Topic: BatzS - Jifjafa
The Jifjafa Raid
Sinai, 10 - 14 April 1916
Gullett, HS, The Australian Imperial Force in Sinai and Palestine, 1914–1918 (10th edition, 1941) Official Histories – First World War
The Victorians of the 8th Regiment had had the honour of the pioneer enterprise to the Muksheib, and a few men of the same regiment were associated with a slightly more serious mission to Jifjafa early in April. The British airmen, who were daily becoming more active and venturesome, reported the existence of a small Turkish force at Jifjafa, a post situated in the Sinai Range at an altitude of about 1,000 feet, some fifty-two miles east of the Canal. Major W. H. Scott was ordered to proceed with a squadron of the 9th Light Horse Regiment (South Australia and Victoria), under Captain Wearne, to capture the position, destroy the well sinking machinery on which the enemy was reported to be working, and observe the country generally. Scott had, after allowing for the horseholders, about ninety rifles available for action, in addition to thirty-two officers and men from the Australian and Royal Engineers and the Army Medical Corps; but, when his column was complete with transport camels and their native Bikanir escort, it included no less than 320 officers and men, 175 horses, and 261 camels. This fact, unimportant in itself, is an indication of the transport entailed by an advance into the desert. The actual fighting was simple; the difficult problem confronting the Commander-in-Chief was supplies.
The light horse, fighting as mounted troops, first drew blood upon the Jifjafa raid. Scott moved out from the Canal defences on the afternoon of April 11th, and bivouacked that night in the Wadi um Muksheib. The desert of central Sinai is sandy only in patches-much of the country provides firm ground for horses-and on this march the Australian Waler began to show his superior pace as a walker, an invaluable campaigning quality in which he was always superior to horses from England and other countries. Preceded and advised by aircraft, Scott travelled by rapid marches up the firm, dry bed of the Muksheib for several miles, and then struck north-north-east along a branch wadi towards Jifjafa to his final bivouac before action, a point about eight miles from the enemy post, which he reached at half-past two on the morning of the 13th. The airmen had reported that the little Turkish force usually retired to the hills during their reconnaissance in the mornings, and returned later to their camp. Scott therefore waited until the morning was well advanced before making his attack.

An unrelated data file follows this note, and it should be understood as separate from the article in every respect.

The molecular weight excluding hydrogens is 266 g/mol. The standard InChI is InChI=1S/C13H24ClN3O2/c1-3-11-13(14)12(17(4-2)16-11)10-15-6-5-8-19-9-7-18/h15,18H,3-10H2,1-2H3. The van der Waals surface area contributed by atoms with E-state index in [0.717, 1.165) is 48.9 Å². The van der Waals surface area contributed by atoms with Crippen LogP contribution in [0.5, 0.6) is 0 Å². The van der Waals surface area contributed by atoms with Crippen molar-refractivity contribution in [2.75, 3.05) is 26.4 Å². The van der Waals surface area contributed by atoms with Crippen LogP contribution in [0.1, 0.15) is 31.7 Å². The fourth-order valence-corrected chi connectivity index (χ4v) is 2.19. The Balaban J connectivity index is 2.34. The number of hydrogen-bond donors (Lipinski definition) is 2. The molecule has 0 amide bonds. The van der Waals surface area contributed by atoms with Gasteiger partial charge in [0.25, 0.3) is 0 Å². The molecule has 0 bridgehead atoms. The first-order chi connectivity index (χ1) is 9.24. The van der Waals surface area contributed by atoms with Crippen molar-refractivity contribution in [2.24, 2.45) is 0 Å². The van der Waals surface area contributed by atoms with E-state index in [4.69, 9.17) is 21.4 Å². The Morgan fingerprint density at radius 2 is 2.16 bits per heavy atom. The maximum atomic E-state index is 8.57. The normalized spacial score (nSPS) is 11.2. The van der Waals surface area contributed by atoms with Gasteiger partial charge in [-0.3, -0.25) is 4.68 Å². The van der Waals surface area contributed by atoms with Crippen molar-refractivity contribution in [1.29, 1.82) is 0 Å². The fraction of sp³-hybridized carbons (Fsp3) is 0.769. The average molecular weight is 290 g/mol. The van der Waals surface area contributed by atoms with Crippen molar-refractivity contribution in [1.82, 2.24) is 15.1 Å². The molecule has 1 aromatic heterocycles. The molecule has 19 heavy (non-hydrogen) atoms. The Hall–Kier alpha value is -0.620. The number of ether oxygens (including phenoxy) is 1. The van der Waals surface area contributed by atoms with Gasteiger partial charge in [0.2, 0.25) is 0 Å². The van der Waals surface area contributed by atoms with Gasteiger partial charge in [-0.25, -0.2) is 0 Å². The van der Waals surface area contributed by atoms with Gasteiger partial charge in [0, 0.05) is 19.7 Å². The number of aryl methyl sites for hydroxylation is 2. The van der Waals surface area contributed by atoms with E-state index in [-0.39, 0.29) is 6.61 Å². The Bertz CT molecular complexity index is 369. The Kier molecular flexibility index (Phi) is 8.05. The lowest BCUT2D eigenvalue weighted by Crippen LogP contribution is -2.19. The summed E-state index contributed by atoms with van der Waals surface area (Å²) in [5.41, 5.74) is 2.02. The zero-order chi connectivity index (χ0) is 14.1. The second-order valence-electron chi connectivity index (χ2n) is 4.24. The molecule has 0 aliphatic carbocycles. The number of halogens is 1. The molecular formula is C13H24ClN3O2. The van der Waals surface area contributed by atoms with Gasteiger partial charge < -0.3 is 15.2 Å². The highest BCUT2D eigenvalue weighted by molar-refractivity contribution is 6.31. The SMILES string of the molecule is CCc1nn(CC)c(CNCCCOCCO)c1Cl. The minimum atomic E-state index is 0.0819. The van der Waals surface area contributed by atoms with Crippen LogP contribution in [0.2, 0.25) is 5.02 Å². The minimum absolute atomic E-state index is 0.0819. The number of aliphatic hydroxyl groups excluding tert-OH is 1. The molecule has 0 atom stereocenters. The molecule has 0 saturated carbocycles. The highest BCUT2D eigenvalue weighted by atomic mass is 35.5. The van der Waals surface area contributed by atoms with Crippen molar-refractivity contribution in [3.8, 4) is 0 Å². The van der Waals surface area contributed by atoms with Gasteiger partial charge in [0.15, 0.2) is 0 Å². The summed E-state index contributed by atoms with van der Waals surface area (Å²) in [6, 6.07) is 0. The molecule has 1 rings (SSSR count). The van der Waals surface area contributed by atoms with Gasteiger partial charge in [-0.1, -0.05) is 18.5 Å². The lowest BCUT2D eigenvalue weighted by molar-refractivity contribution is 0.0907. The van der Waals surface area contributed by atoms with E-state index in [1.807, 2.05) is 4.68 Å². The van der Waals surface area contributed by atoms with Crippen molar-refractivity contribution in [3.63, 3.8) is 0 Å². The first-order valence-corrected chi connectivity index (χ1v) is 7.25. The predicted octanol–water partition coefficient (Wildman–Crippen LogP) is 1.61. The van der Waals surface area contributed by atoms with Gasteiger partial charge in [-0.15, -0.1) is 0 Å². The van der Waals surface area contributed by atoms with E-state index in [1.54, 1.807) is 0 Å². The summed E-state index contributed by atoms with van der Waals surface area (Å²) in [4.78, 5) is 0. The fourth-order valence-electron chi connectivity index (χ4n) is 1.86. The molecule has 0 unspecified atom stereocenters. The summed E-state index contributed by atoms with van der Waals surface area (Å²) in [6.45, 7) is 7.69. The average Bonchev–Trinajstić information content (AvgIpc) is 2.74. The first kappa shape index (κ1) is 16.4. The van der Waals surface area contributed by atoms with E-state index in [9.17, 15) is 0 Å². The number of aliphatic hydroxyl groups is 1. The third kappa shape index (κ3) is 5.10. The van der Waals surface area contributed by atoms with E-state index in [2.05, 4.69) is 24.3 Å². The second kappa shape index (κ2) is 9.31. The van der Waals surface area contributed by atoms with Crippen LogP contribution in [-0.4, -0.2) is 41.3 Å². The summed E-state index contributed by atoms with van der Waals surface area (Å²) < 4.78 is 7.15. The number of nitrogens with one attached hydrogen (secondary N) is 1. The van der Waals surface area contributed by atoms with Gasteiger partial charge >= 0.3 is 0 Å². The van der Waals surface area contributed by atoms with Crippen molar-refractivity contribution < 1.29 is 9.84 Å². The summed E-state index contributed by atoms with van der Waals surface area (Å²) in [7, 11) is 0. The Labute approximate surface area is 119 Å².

Very little fighting attended the capture of the post, but Jifjafa provides a pretty, if a slight, example of light horse work. Moving from cover, Major Scott ordered one troop, under Lieutenant J. M. McDonald, to ride as rapidly as the broken ground would permit round the west and north of the hill 1082, and to occupy ground on a ridge about a mile north-west of the supposed position of the enemy camp. A second troop moved north-east past the enemy's works on the south, while a third troop, under Lieutenant J. Linacre, made the frontal attack. Four men and the machine-gun section were held in reserve. As Linacre approached the first enemy outpost, it was seen that McDonald would be a little late in his envelopment on the left. Linacre was then swung with sixteen men over the ridge slightly to the north of the enemy, and the remaining men and the slender reserve marched direct on to the post. When the Australians came into view the Turks bolted, some to the hills and some towards the south-east. Those who made for the hills, finding themselves headed off by Lieutenant W. S. Pender," took up a position and opened fire. The engagement was brief. The Australian riflemen speedily asserted fire superiority; six of the enemy were killed and five wounded, and the rest of the force, with the exception of two who escaped on camels, surrendered. The officer in charge was an Austrian engineer, whose party had been engaged in boring and well-making with a German military artesian plant. During the brief fighting the light horse suffered their first casualty in the campaign, Corporal Monaghan of the 8th Light Horse, being killed. Scott, having demolished the plant, returned with his prisoners to the Canal. As the column re-traversed the Muksheib, the wadi came down in flood, the dirty brown waters, fed by a downpour rare in Sinai, spreading wide and shallow over the bed of the wild ravine. The light horse spent nearly a year in Sinai, but that was the only time they saw a running stream.
This raid, insignificant in itself, was very encouraging to General Murray. The Commander-in-Chief was well aware that success in Sinai depended almost entirely upon his mounted troops; he probably knew, even before a yeomanry brigade met with disaster in the oasis area, that the Australians and New Zealanders were the only horse which showed promise of early usefulness. Jifjafa demonstrated that the light horsemen were at home on the desert. Scott had led his little force for several days and nights over a wild route, most of which was quite unknown to him and his men; he had surprised and demolished the enemy at a slight cost to himself, gleaned much information about the cisterns of the Muksheib, and returned to his base almost precisely to his time-table. The troop-leaders had shown dash and resource, the cooperation with the airmen had worked admirably, and the men had displayed keenness, excellent horsemanship, very straight shooting, and perfect discipline. Murray expressed warm appreciation of the exploit, and was already satisfied that in the Anzac Mounted Division he had the beginning of a force of exceptional fitness for the irregular work ahead.
Further Reading:Battles where Australians fought, 1899-1920
Citation: The Jifjafa Raid, Sinai, April 10 to 14, 1916, Gullett Account